Modified: August 19, 2023# How to Check if a Variable is a Number in Python?

**1. Making Use of the type() Function**

**โ Defining the Function**

**How it Works**

**2. Making Use of the isinstance() Function**

**โ Defining the Function**

**How it Works**

**Which One to Use?**

**Frequently Asked Questions (FAQs)**

In Python, variables can hold various types of data, including integers (int) and floating-point numbers (float).

When dealing with dynamic data, itโs crucial to ascertain whether a variable contains a numeric value before performing mathematical operations.

We will discuss two methods that help you achieve this goal: the type() function and the isinstance() function.

```
def is_number(variable):
"""
This function checks if a variable is a number.
Args:
variable: The variable to check.
Returns:
True if the variable is a number, False otherwise.
"""
return type(variable) in (int, float)
```

The `type()`

function returns the type of the given variable. If the type is either int or float, the function returns True, indicating that the variable is a number.

Otherwise, it returns False.

**Example Code:**

```
def is_number(variable):
"""
This function checks if a variable is a number.
Args:
variable: The variable to check.
Returns:
True if the variable is a number, False otherwise.
"""
return type(variable) in (int, float)
# Examples
number = 10
result_number = is_number(number)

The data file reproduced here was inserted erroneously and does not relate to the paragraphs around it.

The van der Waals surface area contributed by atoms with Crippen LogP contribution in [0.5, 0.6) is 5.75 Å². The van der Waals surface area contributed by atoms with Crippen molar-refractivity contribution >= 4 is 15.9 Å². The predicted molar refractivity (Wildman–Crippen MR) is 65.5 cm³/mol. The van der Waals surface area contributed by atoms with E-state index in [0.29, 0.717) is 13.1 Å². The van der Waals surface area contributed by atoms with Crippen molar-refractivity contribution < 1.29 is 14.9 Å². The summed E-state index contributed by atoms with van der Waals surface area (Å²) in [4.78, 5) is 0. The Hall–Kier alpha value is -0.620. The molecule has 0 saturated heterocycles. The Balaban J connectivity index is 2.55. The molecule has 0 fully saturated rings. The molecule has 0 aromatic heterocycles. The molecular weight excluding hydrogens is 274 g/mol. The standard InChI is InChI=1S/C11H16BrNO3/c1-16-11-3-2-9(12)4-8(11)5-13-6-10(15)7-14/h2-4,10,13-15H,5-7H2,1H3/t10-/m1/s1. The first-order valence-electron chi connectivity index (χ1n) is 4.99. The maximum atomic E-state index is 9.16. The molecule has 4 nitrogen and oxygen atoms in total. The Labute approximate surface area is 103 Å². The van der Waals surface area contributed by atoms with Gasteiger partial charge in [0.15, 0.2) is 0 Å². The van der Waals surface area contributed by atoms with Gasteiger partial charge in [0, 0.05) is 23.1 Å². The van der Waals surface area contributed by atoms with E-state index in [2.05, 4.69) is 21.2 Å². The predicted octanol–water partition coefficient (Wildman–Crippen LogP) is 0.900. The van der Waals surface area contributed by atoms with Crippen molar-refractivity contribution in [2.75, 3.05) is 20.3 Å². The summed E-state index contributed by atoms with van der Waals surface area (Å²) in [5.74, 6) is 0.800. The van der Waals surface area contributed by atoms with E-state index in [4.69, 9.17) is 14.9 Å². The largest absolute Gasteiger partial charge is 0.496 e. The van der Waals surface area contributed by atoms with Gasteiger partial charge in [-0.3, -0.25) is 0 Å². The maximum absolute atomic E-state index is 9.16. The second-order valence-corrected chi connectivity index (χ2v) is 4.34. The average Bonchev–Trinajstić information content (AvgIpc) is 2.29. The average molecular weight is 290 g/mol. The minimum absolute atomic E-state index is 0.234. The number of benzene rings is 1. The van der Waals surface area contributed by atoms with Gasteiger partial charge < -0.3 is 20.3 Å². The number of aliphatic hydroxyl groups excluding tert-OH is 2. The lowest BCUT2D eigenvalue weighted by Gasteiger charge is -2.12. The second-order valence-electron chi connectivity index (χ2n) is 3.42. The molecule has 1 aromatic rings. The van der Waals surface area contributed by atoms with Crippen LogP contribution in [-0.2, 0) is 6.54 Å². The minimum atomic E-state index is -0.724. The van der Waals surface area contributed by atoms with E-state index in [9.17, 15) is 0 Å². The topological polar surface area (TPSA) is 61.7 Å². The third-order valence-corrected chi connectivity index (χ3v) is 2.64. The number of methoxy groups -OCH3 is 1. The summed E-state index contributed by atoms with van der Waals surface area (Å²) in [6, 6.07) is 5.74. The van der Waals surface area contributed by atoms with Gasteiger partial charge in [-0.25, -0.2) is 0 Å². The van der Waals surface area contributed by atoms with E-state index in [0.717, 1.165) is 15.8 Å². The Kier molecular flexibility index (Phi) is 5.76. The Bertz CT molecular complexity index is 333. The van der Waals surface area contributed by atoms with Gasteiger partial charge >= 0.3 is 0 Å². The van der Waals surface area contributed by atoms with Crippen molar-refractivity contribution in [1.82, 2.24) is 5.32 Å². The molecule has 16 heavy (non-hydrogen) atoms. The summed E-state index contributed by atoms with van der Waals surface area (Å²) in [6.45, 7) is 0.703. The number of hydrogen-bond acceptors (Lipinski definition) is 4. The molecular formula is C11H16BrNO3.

string = "Hello"
result_string = is_number(string)
print(f"Is {number} a number? {result_number}")
print(f"Is {string} a number? {result_string}")
```

```
Is 10 a number? True
Is Hello a number? False
```

```
def is_number(variable):
"""
This function checks if a variable is a number.
Args:
variable: The variable to check.
Returns:
True if the variable is a number, False otherwise.
"""
return isinstance(variable, (int, float))
```

The `isinstance()`

function verifies if the variable is an instance of either the int or float class.

If the variable is indeed an instance of either of these classes, the function returns True; otherwise, it returns False.

**Example Code:**

```
def is_number(variable):
"""
This function checks if a variable is a number.
Args:
variable: The variable to check.
Returns:
True if the variable is a number, False otherwise.
"""
return isinstance(variable, (int, float))
# Examples
number = 20
result_number = is_number(number)
string = "Good Bye"
result_string = is_number(string)
print(f"Is {number} a number? {result_number}")
print(f"Is {string} a number? {result_string}")
```

```
Is 20 a number? True
Is Good Bye a number? False
```

The choice between the `type()`

and `isinstance()`

methods depends on your coding style and specific requirements.

The `type()`

function offers a concise approach, while the `isinstance()`

function provides more explicit validation.

**Can these methods distinguish between integer and floating-point numbers?**Yes, both methods can distinguish between integers and floating-point numbers.**What happens if I use the type() function on a non-numeric variable?**The type() function will return the type of the variable, which might not be int or float.**Are there any performance differences between these two methods?**Generally, the type() function is slightly faster than the isinstance() function due to its simplicity.**Can I use these functions to check for complex numbers as well?**No, these methods are designed to check for int and float types only. To check for complex numbers, you would need a different approach.**Can I create a custom function to check for other numeric types, such as decimals?**Yes, you can create custom functions using similar logic to check for other numeric types like decimals or fractions.